Economic evaluations are criticized commonly by decision makers for ignoring budget impacts, about which decision makers are desperately concerned. Payers could get into financial difficulty if they adopt too many cost-effectiveness interventions and affordability, which depends on the overall volume of patients, is therefore a prime concern[11,72]. Few well-organized population-based studies have been conducted to explore the cost and effectiveness of GSD screening regimes. The cost-benefit analysis was used in one study to discuss whether a GSD screening regime compared with non-screening group is worthwhile in Taiwan from different viewpoint. The findings revealed that indirect costs play a main role in the routine GSD screening regime. Annual screening program could save the most discounted indirect costs per case (NTD220345) (US$6995.1; 31.0NTD = 1USD) compared with non-screening group. Based on the health care payer’s viewpoint, annual screening discounted net cost was NTD24893 (US$790.3) per case. This implied that from health care payer’s viewpoint, the clinical efficacy from the routine annual screening regime could not exceed the cost incurred in the GSD screening strategy. To consider the indirect cost, the NTD245238 (US$7785.3) net saving per case indicates that from the societal perspective, the annual screening program is rather constructive (P < 0.0001)[72]. In Chile, a screening program for GSD in a high risk sub-population reveals significant cost-effectiveness. The incremental cost-effectiveness ratio of universal screening compared with elective intervention, high risk intervention, and selective screening programs were estimated US$180, US$147, and US$481, respectively[73]. Preventive strategies aimed at GSD screening incur both substantial medical budgetary savings and highly cost-effective clinical care.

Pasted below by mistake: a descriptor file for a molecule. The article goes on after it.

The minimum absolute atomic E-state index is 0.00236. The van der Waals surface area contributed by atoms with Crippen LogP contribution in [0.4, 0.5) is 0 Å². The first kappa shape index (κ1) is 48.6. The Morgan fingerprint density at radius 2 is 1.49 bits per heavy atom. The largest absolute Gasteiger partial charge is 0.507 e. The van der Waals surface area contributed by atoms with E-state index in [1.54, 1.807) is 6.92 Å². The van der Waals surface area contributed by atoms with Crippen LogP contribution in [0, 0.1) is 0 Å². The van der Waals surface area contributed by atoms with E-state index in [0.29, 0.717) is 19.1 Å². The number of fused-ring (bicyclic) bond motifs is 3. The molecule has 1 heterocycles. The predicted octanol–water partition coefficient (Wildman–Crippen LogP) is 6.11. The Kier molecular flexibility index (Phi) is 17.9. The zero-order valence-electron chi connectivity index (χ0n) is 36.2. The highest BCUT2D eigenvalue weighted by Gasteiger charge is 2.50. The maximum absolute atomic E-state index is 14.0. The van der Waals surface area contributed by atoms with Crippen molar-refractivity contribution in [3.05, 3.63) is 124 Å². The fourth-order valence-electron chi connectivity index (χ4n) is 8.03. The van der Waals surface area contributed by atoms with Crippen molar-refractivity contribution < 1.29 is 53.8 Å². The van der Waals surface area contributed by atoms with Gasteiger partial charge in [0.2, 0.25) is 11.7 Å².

METHODOLOGICAL CONSIDERATION

Since GSD has a more complicated clinical aspect, it is not the rule for people with GSD definitely to progress towards more serious complications. In clinic, 60% of the patients with GSD are asymptomatic throughout their life. In these people, early detection may not help them to avoid possible healthy problem. In addition, up to now, there has been no effective early treatment for GSD that could prevent the resulting cholecystectomy. What we could and we should do now for GSD patients is to find the patients more likely to have a serious outcome in the future and perform an early cholecystectomy to avoid the secondary common bile duct stone, gallstone pancreatitis and possible cancerization. That is why some asymptomatic patients are indicated for cholecystectomy. Also, some asymptomatic patients with diabetes and cardio-cerebrovascular complications should be treated by cholecystectomy in a stable condition to avoid unpredictable attack of GSD. That is currently the aim for GSD screening. Furthermore, since the natural history of GSD may be heterogeneous and more complicated, according to current knowledge, there is no relationship between the number of gallstones and cholecystectomy. We still have no clear idea about how the gallstone produces and what is the progression factors for GSD.

CONCLUSION

In conclusion, GSD is an escalating major health problem and involves constitutional and environmental factors. Considering the fact that oral bile acids could be only selected in an extremely limited patient population (symptomatic gallbladder disease patients who are unsuitable for surgery and have small, uncalcified, and cholesterol-enriched stones), the majority of patients with or without complications will need surgery. Without suitable screening programs for symptomatic GSD, treating GSD and related complications yields substantial medical care costs. Whether routine screening for GSD is worthwhile depends on whether subjects are willing to pay the ultrasonography screening costs that would reduce the risk of further cholecystectomy.

Footnotes

P- Reviewer: Du Z, Intagliata E, Jiang B, Jiang ZY S- Editor: Ji FF L- Editor: Wang TQ E- Editor: Lu YJ